The birth of the empress statues
Read Carl Jacobsen’s extensive correspondence with the French sculptors Gautherin and Chapu.
In 1885, Carl Jacobsen had the idea to have the two acclaimed French sculptors Henri Chapu and Jean Gautherin create two marble statues of Christian IX’s daughters Alexandra and Dagmar. Princess Alexandra (1844–1925) was married to the Prince of Wales, later Edvard VII of England, while Princess Dagmar (1847–1928) was married to Emperor Alexander III of Russia.
Carl Jacobsen’s engagement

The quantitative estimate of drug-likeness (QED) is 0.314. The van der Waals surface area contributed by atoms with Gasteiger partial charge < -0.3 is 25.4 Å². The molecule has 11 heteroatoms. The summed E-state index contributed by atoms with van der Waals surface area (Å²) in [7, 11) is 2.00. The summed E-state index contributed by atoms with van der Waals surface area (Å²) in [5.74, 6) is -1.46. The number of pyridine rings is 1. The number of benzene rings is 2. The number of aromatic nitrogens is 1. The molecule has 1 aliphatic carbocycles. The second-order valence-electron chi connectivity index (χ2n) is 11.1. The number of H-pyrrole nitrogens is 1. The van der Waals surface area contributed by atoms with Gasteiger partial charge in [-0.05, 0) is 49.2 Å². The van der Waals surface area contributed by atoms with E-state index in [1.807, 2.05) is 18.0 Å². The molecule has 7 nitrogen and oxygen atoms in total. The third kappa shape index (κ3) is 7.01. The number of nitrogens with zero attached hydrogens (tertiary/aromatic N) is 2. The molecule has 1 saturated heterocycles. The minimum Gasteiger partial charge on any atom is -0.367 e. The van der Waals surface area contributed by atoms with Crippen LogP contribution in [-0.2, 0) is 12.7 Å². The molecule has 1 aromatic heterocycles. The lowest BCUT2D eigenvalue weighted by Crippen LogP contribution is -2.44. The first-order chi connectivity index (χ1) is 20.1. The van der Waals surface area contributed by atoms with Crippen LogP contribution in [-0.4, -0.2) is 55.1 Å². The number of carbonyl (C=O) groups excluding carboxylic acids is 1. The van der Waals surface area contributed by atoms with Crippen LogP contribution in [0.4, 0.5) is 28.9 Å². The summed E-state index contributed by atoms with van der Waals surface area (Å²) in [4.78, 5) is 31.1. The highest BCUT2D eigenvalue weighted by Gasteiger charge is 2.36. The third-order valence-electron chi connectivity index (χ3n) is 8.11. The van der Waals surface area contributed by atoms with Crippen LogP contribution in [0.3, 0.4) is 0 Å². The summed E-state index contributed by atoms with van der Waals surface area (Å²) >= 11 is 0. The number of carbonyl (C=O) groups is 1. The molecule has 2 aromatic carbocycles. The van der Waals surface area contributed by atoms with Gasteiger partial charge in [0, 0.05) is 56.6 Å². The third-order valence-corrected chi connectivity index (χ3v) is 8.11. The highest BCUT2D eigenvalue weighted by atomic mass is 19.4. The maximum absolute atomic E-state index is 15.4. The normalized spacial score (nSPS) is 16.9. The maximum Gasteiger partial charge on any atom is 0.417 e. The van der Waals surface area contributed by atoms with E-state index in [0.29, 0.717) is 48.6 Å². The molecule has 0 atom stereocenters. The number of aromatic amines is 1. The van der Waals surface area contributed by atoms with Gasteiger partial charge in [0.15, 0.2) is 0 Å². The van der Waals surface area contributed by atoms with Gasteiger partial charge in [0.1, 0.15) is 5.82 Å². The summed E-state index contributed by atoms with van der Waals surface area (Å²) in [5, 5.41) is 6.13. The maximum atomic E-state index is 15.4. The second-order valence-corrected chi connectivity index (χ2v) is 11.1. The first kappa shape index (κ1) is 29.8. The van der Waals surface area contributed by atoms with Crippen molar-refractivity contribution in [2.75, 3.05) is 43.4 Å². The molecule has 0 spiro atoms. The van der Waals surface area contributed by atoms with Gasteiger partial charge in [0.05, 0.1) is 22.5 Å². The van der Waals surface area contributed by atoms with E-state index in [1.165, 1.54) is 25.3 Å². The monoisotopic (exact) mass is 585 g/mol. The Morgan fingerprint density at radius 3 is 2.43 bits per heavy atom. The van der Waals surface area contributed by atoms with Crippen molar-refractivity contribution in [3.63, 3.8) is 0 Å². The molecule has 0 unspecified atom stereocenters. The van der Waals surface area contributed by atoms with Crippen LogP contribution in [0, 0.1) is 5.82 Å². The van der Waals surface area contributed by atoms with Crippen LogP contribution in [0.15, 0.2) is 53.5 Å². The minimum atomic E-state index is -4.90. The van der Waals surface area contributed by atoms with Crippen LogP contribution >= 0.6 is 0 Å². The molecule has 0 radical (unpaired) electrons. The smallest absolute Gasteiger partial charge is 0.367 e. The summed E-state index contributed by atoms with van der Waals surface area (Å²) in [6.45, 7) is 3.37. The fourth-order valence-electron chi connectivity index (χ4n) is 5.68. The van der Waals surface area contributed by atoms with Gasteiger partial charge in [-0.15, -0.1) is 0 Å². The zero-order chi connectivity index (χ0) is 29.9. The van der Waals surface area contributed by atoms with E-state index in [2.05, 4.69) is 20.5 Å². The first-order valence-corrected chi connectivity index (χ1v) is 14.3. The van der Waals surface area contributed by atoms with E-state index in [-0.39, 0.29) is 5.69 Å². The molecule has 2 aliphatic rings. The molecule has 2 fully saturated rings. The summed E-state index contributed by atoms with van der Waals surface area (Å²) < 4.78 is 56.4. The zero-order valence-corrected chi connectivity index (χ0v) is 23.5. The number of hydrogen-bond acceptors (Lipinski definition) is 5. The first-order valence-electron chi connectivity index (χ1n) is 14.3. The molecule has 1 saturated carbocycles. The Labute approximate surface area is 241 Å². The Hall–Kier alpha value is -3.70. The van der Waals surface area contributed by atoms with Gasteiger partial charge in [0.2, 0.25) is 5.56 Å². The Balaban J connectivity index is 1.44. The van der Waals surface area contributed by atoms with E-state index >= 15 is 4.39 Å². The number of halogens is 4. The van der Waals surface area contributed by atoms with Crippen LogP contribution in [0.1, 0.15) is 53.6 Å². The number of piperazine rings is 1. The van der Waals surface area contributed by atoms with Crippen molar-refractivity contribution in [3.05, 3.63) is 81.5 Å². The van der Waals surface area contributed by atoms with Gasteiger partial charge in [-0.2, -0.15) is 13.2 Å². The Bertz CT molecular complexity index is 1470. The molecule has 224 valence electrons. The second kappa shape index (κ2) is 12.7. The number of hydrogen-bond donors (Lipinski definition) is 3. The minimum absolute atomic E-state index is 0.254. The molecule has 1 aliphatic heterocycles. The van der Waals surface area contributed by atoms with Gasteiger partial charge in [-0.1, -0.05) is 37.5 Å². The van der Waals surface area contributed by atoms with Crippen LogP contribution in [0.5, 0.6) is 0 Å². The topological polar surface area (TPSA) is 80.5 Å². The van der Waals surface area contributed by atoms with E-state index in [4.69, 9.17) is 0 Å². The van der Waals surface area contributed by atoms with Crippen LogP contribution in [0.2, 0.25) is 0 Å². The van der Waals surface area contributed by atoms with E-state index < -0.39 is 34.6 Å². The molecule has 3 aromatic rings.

The two sculptors are shown in conversation with Jacobsen in the Danish artist P. S. Krøyer’s famous painting ‘Et Aftenselskab i Glyptoteket’ (Evening Party at the Glyptotek) from 1888. Jacobsen wanted to add the two ‘empress statues’ to his rapidly growing art collection in order to make it an even more attractive gift to the City of Copenhagen. Jacobsen’s condition for this donation was that the city would make a suitable lot available for constructing a new Glyptotek building. The exchange of letters with the two artists tells the story of the creation of the ‘empress statues’ and Jacobsen’s keen involvement in the artists’ work.